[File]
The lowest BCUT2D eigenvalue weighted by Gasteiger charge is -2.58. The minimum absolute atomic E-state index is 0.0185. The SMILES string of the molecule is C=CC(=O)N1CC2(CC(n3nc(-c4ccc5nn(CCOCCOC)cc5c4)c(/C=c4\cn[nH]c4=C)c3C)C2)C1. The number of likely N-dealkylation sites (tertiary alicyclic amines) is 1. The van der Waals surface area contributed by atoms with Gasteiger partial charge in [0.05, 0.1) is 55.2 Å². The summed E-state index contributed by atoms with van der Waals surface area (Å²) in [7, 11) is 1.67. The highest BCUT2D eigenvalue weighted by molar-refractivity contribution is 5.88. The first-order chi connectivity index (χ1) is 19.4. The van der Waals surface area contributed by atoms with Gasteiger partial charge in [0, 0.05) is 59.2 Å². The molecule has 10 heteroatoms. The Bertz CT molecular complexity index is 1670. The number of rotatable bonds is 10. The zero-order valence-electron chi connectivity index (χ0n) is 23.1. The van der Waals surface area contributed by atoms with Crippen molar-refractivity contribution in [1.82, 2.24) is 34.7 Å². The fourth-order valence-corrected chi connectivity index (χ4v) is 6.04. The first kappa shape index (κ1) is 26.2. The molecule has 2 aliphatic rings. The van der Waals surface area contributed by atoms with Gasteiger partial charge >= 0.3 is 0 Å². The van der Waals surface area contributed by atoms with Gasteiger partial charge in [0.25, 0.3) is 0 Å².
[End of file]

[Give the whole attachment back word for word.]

The lowest BCUT2D eigenvalue weighted by Gasteiger charge is -2.58. The minimum absolute atomic E-state index is 0.0185. The SMILES string of the molecule is C=CC(=O)N1CC2(CC(n3nc(-c4ccc5nn(CCOCCOC)cc5c4)c(/C=c4\cn[nH]c4=C)c3C)C2)C1. The number of likely N-dealkylation sites (tertiary alicyclic amines) is 1. The van der Waals surface area contributed by atoms with Gasteiger partial charge in [0.05, 0.1) is 55.2 Å². The summed E-state index contributed by atoms with van der Waals surface area (Å²) in [7, 11) is 1.67. The highest BCUT2D eigenvalue weighted by molar-refractivity contribution is 5.88. The first-order chi connectivity index (χ1) is 19.4. The van der Waals surface area contributed by atoms with Gasteiger partial charge in [0, 0.05) is 59.2 Å². The molecule has 10 heteroatoms. The Bertz CT molecular complexity index is 1670. The number of rotatable bonds is 10. The zero-order valence-electron chi connectivity index (χ0n) is 23.1. The van der Waals surface area contributed by atoms with Crippen molar-refractivity contribution in [1.82, 2.24) is 34.7 Å². The fourth-order valence-corrected chi connectivity index (χ4v) is 6.04. The first kappa shape index (κ1) is 26.2. The molecule has 2 aliphatic rings. The van der Waals surface area contributed by atoms with Gasteiger partial charge >= 0.3 is 0 Å². The van der Waals surface area contributed by atoms with Gasteiger partial charge in [0.25, 0.3) is 0 Å².